These Are the Most Dangerous Household Pests, According to Experts
Don't let these sneaky home invaders destroy your sense of security—or your prized possessions.
Your home is supposed to be a place of refuge and somewhere you can unwind after a long day. However, for the millions of people living in spaces with pest infestations, home is anything but sweet. That said, when it comes to presenting actual danger, not all household pests are created equal, with some causing little more than annoyance while others cause serious damage.
Despite their small size and the fact that they rarely bite humans, experts say that termites might just be the most dangerous pest out there.
"The damage they can do to a home when left unchecked and the associated cost of repairs and mitigation can be quite high," explains associate certified entomologist Michael Thome, technical services manager for Ehrlich Pest Control.
According to the U.S. Forest Service, termites cause more than $2 billion in property damage in the United States alone each year—more than the average annual damages caused by windstorms and fire combined.
Unfortunately, getting rid of these pests is no small feat. Pest control company Orkin reports that the average termite-infested home will require $3,000 worth of repairs to rectify damage caused by the wood-destroying bugs—damage which, in many cases, is not covered by homeowner's insurance.
If left untreated, however, the result of termite damage can be catastrophic; in 2016, a house under construction in New Orleans' St. Roch neighborhood collapsed due to previously undetected termite damage. Unfortunately, termites aren't the only pest that could cause serious damage to your health and home. Read on to discover which nuisances experts deem the most dangerous. And if you're worried that a costly repair could be in your future, discover these 55 Ways You're Ruining Your Home and Don't Even Know It.
While bed bugs may not damage your home the way termites do, their effect on your emotional wellbeing is incalculable. "Bugs have a significant psychological impact on the homes they infest. Not to mention the cost of remediation and the disruption to your life while undergoing treatment," says Thome.
In addition to leaving their victims covered in itchy welts, bed bug infestations were associated with greater rates of anxiety and sleeplessness among those affected, according to a 2012 study published in BMJ Open.
[slide in title num="2"]German Cockroaches[/slidetitle]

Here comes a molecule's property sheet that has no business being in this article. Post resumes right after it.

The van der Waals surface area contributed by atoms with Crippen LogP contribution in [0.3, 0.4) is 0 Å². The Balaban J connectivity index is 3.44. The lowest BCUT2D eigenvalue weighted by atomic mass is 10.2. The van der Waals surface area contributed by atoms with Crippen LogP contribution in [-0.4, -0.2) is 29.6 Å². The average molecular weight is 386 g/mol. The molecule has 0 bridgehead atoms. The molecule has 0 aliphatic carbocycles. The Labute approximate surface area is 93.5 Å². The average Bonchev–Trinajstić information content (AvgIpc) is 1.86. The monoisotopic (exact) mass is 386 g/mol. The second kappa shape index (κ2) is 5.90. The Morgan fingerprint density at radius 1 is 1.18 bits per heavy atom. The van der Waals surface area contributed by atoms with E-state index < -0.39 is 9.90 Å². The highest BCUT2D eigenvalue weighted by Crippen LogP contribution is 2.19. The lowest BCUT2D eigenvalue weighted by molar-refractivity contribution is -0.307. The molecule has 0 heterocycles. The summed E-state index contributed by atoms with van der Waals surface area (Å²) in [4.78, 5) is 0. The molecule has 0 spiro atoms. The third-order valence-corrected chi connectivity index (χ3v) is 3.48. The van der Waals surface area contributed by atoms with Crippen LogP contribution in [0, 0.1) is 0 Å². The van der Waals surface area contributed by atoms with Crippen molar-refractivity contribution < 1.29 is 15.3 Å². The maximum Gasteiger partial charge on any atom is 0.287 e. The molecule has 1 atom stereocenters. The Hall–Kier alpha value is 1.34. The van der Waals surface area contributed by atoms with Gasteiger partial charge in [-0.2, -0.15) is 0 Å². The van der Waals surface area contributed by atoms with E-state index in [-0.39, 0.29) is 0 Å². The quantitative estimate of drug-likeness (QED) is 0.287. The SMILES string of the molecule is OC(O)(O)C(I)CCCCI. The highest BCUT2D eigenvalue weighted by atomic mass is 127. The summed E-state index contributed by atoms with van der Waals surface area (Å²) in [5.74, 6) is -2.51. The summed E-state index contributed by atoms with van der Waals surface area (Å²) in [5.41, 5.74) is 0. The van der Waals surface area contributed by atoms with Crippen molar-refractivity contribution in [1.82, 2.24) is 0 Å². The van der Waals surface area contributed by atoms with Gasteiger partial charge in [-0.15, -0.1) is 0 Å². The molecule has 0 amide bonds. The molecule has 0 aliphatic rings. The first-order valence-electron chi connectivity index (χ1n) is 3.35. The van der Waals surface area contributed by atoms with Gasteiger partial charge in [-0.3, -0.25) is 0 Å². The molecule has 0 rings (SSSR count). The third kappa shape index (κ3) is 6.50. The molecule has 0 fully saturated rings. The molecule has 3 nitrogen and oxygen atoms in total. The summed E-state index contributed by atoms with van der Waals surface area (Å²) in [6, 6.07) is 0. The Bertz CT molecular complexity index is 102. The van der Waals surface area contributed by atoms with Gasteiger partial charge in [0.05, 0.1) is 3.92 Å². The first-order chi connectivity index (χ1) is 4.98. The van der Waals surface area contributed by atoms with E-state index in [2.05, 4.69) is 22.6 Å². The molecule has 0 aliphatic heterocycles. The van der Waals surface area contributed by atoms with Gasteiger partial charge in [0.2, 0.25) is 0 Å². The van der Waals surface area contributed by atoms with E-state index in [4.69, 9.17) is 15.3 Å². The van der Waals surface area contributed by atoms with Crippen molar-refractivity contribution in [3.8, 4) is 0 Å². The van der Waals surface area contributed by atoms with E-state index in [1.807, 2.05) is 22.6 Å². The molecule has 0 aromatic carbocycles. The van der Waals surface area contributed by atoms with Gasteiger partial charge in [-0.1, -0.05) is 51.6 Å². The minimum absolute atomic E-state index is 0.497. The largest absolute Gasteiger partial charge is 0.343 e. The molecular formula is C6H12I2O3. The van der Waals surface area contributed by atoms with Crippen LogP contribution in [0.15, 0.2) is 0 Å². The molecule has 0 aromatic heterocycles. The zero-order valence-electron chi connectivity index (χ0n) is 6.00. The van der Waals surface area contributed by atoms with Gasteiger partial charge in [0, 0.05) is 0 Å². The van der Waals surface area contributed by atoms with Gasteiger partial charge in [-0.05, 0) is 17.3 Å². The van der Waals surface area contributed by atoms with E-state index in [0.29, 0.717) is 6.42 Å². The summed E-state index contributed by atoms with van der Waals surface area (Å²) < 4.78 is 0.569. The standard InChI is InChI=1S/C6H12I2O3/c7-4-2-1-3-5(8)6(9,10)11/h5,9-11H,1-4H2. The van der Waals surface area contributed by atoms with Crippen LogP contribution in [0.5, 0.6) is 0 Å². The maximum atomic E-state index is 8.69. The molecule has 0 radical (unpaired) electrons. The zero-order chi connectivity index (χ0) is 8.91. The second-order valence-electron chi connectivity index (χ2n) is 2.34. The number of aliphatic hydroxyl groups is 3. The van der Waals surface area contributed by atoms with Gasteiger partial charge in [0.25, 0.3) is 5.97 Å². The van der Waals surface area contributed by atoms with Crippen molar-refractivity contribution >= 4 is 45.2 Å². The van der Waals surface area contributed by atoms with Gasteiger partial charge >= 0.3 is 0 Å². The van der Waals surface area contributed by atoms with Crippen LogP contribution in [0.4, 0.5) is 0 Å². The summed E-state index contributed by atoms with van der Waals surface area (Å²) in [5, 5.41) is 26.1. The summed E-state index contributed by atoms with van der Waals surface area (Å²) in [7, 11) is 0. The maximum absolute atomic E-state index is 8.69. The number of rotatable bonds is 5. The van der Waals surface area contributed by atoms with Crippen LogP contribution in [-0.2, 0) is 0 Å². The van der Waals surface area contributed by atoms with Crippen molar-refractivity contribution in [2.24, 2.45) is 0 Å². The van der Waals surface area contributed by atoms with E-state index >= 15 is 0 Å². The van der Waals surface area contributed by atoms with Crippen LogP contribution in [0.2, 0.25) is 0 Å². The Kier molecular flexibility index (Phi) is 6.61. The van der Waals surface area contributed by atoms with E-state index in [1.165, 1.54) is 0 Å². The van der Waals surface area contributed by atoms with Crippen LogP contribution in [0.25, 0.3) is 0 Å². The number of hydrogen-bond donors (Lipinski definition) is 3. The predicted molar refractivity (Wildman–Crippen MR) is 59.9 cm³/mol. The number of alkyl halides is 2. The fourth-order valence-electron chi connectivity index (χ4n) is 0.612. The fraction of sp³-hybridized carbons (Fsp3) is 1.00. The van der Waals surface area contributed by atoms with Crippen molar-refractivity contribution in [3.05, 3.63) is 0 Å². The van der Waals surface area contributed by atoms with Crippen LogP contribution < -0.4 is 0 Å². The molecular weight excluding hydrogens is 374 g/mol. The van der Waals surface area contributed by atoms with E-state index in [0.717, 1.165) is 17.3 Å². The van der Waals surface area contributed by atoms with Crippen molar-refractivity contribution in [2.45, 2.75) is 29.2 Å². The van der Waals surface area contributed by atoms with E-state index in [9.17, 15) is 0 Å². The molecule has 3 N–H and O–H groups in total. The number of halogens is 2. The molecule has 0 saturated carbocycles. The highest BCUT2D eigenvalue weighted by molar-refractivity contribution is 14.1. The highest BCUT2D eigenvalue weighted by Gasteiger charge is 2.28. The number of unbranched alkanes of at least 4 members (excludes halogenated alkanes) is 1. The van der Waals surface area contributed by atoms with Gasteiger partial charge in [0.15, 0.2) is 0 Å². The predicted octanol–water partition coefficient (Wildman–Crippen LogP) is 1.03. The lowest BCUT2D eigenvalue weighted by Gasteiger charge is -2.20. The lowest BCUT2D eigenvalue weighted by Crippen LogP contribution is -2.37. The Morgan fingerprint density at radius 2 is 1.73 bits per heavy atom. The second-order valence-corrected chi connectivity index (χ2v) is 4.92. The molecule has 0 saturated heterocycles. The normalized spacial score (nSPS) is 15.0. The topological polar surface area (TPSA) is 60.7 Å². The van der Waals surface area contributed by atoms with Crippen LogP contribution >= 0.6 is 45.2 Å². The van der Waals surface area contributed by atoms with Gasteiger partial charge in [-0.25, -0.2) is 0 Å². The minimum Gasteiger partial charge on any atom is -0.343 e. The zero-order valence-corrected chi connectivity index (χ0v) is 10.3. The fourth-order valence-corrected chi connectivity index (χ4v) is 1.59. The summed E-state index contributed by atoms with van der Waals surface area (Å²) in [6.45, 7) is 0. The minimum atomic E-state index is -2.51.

That cockroach infestation you've noticed in your home is doing more than just grossing you out.
"German cockroaches carry the same psychological impact [as bed bugs] with the added factor of their disease-spreading potential as well as their allergistic properties," says Thome. A 2014 report published in Pathogens and Global Health reveals that pathogens including Staphylococcus aureus, which causes staph infections, Salmonella typhi, the bacteria responsible for typhoid fever, and Escherichia coli, a bacteria that can cause severe gastrointestinal distress, were all identified in cockroaches found in a hospital setting. And for more great stories delivered directly to your inbox, sign up for our daily newsletter.
Mice may look cute, but make no mistake: they can be seriously dangerous to your health and home. In addition to potentially-fatal hantavirus, rodents can directly transmit ailments like plague, leptospirosis, and salmonella infections, as well as indirectly transmitting Lyme disease, West Nile virus, and Rocky Mountain spotted fever, among others.
When mice make their way into your car or walls, they can also cause serious destruction in a short period of time. "Chewed-on wires can lead to vehicle functionality issues such as electrical outages and dangerous short circuits," says Joe Akers, director of operations at Cowles Nissan.
According to Gordon Ivory, a certified fire and explosion investigator with GEI Professional Investigators, mice and other rodents frequently chew through household wires as well, causing fires and millions of dollars of damage to homes each year.
Though scorpions aren't common everywhere, they're a fixture in warmer climates and can cause serious health issues.
Though the Mayo Clinic reports that only 30 of the approximately 1,500 species of scorpions identified globally can kill a human with their sting, that doesn't make the non-lethal stings any less unpleasant.
While the sting of the bark scorpion, which is common throughout the American southwest, is rarely fatal, "When stepped on or provoked, they don't just try to sting once, they will actually try to sting as many times as possible," says Dane Kolbaba, founder of Watchdog Pest Control, who says he's had clients suffer up to 20 stings from a single scorpion.
Black Widow Spiders
Black widow spiders aren't just a nuisance—they can be downright deadly. Black widow spider bites can cause extreme pain, muscle cramps, respiratory distress, and, in some cases, may even prove fatal. Unfortunately, black widow spiders continue to extend their habitat throughout the United States, meaning previously Black widow-free areas of the northeastern U.S. are now seeing black widow infestations. And if you're worried about your safety, A New Study Says This Might Be the Most Dangerous Thing in Your Home.